During requirements gathering, businesses should identify their priorities and concerns; their unanswered questions; their existing knowledge and insights; the intelligence they hope to glean from their data; the expected duration of the life cycle, prior to adjustments and iterations; and the amount of ongoing support their BI modernization will need. 

Extract, Transform, and Load (ETL) is another significant part of the business intelligence modernization life cycle. ETL best practices include metadata management, the validation and testing of data, data quality maximization, indexing, and thorough monitoring and documentation.

Per Kumar Goswami (CEO of Komprise, a software company), in an interview with Transforming Data With Intelligence, “Unstructured data has traditionally been left out of the business intelligence landscape, but that’s changing. AI and machine learning (ML) rely upon these massive troves of file and object data to feed ML models to drive innovation and research, and ultimately improve outcomes.”

Business intelligence of the past was context-unaware, siloed, and unautomated. While employees had access to useful data, this data lacked context. Valuable insights proved difficult to extract.

As modernization becomes more common, and as legacy software and systems become scarcer, businesses will likely run into even more difficulties with their legacy BI tools.

While companies might be reluctant to completely abandon their legacy BI tools and systems, however, the greater risk lies in depending on outdated systems.

Their hesitation is understandable: After all, such a venture is expensive, time-consuming, and risky. Existing systems are deeply hardwired not only into the company but also into employees’ ways of working and day-to-day life. For this reason, outside consultants can help a company’s workforce adapt to a shift as impactful and transformative as business intelligence modernization. Proper BI modernization training increases employees’ faith in their new processes and tools and their ease in using them. Additionally, consultants make sure that business intelligence modernization remains modern, and that companies are aware of updates and new features to incorporate into their BI system.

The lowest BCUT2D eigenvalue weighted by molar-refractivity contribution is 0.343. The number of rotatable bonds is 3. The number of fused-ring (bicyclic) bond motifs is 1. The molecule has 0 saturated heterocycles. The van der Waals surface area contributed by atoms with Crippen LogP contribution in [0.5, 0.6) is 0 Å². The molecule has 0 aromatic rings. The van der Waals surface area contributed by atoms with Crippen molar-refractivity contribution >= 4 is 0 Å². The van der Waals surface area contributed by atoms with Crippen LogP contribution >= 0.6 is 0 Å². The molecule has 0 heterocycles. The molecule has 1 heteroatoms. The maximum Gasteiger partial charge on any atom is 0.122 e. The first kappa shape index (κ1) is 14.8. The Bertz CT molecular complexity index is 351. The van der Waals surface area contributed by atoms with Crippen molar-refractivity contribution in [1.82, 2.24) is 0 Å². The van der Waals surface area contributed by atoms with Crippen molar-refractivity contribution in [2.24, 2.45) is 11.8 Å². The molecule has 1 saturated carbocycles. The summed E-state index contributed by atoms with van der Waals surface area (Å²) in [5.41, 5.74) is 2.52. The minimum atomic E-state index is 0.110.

Finally, business intelligence modernization is not complete without the collection of employee and user feedback. It is important to see how (or how not) BI modernization is improving operations and the customer experience.

Google Cloud’s business intelligence modernization solutions, for example, aim to “help you develop a strategy to modernize BI and put data at the center of your business transformation.” This strategy, per Google, helps businesses innovative and differentiate with data; strategically utilize [the company’s] BI budget; and future-proof [the company’s] BI strategy. Google’s approach includes: architecture with unmatched flexibility and security; an efficient and reusable semantic layer; self-service business intelligence with built-in connectors; a developer platform designed for new data experiences; and multicloud and database access to support any environment.

BI solutions offer a number of business benefits, and they are not limited to the following:

  • Competitive advantages
  • Sophisticated reports and dashboards
  • Real-time, actionable insights that improve decision-making
  • Data architecture maturity
  • Identification of patterns and trends within an organization’s business operations
  • Improved validation processes
  • Facilitation of a data-driven mindset among employees
  • Reduction of data silos across an organization, particularly during this time of exponential data growth
  • Streamlined operations and modernized ways of working